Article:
2Movie Classic, November 1932. Additional note: Chaplin was romantically linked to Taylor during the early part of 1924. There were even rumors of an engagement, but Taylor nipped that in the bud: "No, I couldn't take that kind of punishment. I will pick my own persimmons. Charlie isn't one of them." (Adela Rogers St Johns, Love, Laughter, and Tears

3Alistair Cooke, Six Men

Monday, January 6, 2014

THE CIRCUS, released January 6th, 1928


Charlie, running from the cops, finds himself in the middle of a circus performance and unknowingly becomes the hit of the show. He falls for Merna, the equestrienne, but she only has eyes for Rex, the tightrope walker.

The fact that this film (originally titled The Clown) was ever completed is a feat in itself. It was fraught with complications and problems from the very beginning--the circus tent was damaged from high winds, a studio fire destroyed sets and props, and the circus wagons used in the final scene were stolen by college students for a bonfire (they were later retrieved). However, the biggest problem was Charlie’s divorce from his then-wife, Lita Grey, which delayed release of the film for nearly a year.

Chaplin ponders the fire-ravaged set of The Circus.

Nevertheless, watching the movie, you would never know there were so many problems behind the scenes.  Charlie considered doing a movie with a circus theme as early as 1920.  Apparently, the idea for the tightrope scene with the monkeys came to him in a dream. Henry Bergman, Chaplin’s longtime co-star and friend, credits himself for teaching Charlie and Harry Crocker how to “walk the rope."  In many of the behind-the-scenes stills of the tightrope scene, Charlie is actually on the rope, suspended a few feet above a board that is out of camera range.


Charlie’s leading lady, Merna Kennedy, was a childhood friend of Chaplin’s wife Lita Grey, who suggested her for the role. To her surprise (& I’m sure to Merna’s as well), Charlie gave her the part. Merna was evidently one of the “five prominent moving picture women” mentioned in Lita’s divorce complaint, that Chaplin gloated about having affairs with during their marriage.

Merna Kennedy

Charlie spent the next 40 years trying to forget The Circus and it only gets a brief mention in his autobiography.  In 1968, Charlie finally decided to go back to the film and re-release it with his own musical score. He even wrote a theme song: “Swing Little Girl”.  Even though a singer had already been engaged to sing the song, Eric James, Chaplin’s musical collaborator,  decided that no one sang it better than 79-year-old Charlie.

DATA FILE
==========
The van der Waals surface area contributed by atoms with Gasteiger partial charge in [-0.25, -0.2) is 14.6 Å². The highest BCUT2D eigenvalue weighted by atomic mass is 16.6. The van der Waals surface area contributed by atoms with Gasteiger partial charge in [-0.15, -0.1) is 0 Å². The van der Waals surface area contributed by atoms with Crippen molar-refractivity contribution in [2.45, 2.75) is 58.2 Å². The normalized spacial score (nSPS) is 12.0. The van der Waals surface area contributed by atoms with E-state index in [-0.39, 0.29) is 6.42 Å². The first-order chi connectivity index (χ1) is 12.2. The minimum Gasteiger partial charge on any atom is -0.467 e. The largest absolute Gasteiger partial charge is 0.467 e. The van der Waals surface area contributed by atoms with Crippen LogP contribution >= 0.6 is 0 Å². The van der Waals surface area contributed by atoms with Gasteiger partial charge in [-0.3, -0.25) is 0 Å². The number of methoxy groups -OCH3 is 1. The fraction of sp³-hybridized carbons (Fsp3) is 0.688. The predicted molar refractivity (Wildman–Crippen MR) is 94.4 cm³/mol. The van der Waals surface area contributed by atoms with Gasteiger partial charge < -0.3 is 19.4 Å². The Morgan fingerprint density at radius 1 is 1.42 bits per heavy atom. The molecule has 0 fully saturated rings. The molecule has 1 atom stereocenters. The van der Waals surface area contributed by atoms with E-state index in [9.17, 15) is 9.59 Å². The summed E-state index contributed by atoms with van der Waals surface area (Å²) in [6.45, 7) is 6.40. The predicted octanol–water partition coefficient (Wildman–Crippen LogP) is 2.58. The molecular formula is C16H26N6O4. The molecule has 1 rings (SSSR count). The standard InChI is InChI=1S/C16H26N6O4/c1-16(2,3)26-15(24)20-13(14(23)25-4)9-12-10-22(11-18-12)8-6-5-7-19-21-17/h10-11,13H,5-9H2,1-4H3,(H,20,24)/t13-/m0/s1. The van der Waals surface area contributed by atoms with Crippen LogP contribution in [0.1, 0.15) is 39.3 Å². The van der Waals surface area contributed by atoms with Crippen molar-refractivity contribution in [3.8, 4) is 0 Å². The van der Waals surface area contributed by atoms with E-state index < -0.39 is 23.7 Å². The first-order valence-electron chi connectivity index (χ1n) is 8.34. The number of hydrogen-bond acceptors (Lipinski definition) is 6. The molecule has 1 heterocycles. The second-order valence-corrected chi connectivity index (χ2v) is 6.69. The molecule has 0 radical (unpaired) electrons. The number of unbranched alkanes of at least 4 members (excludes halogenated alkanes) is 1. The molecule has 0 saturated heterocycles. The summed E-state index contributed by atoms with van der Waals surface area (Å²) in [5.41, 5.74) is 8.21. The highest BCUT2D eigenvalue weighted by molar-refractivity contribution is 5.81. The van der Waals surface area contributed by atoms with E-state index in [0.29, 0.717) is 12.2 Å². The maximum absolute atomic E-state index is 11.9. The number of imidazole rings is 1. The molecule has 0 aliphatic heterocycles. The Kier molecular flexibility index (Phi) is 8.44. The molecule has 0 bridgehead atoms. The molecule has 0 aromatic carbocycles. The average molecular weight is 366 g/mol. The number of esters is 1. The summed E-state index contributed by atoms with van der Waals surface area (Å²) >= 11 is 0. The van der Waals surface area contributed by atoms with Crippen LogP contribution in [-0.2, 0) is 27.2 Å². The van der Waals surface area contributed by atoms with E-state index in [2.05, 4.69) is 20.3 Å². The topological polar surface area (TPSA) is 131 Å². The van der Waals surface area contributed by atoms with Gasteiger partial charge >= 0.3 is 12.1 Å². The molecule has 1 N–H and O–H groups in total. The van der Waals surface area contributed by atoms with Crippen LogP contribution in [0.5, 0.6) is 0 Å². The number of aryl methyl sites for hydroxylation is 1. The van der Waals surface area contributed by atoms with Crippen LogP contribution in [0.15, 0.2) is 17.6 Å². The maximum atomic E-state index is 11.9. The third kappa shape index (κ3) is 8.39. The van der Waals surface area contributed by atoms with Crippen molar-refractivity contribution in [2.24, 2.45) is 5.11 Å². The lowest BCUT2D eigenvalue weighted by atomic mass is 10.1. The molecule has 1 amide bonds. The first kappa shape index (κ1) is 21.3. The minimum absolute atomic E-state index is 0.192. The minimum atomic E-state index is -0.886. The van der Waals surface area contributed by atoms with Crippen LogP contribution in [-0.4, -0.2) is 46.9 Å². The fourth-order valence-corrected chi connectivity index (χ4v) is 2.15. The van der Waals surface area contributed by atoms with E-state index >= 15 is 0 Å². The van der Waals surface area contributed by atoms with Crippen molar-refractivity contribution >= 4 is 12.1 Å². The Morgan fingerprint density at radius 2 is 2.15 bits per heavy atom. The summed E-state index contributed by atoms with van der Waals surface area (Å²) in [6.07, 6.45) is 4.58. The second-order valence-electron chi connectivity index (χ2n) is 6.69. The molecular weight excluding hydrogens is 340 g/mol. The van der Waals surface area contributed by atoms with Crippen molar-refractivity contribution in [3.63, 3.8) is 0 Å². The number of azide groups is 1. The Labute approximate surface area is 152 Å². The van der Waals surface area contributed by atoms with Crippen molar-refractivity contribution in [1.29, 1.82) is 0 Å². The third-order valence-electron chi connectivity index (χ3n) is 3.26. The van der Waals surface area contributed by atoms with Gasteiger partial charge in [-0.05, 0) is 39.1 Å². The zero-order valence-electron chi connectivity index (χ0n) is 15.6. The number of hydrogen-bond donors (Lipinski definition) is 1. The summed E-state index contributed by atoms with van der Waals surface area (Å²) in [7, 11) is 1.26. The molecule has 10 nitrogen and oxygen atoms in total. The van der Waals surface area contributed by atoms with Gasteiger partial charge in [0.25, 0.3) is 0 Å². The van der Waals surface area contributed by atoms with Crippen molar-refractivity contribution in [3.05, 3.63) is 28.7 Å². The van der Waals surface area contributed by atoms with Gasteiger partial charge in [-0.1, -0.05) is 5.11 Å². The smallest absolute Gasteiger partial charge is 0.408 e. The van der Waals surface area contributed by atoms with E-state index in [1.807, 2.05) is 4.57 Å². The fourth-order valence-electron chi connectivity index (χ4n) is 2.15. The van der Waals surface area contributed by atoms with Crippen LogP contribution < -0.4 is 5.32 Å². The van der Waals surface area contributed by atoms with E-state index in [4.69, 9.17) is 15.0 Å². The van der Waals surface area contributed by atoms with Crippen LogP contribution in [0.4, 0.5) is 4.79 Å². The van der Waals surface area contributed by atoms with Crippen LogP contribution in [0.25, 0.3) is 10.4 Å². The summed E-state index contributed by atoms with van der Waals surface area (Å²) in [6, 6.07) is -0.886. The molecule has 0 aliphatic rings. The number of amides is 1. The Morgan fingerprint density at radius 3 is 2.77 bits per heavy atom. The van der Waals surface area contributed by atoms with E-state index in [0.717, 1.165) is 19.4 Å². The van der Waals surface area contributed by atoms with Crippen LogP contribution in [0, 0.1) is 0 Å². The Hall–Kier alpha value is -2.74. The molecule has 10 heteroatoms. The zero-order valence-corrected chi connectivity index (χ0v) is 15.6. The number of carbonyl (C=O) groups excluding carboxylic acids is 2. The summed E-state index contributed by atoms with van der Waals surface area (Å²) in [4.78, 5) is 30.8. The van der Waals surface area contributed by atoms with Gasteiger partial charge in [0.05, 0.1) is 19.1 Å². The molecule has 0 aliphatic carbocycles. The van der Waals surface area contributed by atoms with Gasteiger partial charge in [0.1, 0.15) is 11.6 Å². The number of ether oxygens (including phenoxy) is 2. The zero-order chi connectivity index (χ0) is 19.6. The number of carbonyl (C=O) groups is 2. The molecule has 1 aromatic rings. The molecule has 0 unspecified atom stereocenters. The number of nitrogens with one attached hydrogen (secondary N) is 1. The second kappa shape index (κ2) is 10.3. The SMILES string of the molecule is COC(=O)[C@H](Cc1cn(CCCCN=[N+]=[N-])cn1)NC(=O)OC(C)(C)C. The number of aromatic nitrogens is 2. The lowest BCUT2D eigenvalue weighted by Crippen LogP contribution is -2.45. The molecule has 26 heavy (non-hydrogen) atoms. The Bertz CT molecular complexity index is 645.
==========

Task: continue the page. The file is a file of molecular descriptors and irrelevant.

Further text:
At at the first Academy Awards ceremony in 1929, Chaplin was presented with a special award for "Versatility and Genius in Writing, Acting, Directing and Producing" The Circus.



Sunday, September 8, 2013

Merna Kennedy (September 7, 1908 - December 20, 1944)

I'm sorry this is a day late.

Merna on the set of The Circus.

Merna was the childhood friend of Chaplin’s second wife Lita Grey. It was Lita who suggested her for the role of the equestrienne in The Circus, not only because she was pretty, but because she had the developed legs of a dancer. Merna made several more films after The Circus, but retired in 1934 when she married choreographer/director Busby Berkeley (the marriage only lasted a year). She died of a heart attack in 1944, shortly after her second marriage to Forrest Brayton, she was only 35.


Eating an egg on the lawn of the Chaplin Studios.

Monday, November 5, 2012

Charlie with the cast of André Charlot's Revue of 1926

Charlie and Merna Kennedy (in costume for The Circus) pose with the cast.
With Wyn Clare (left) and Effie Atherton.  Another photo where Charlie is in costume but without a mustache (at least to my eyes).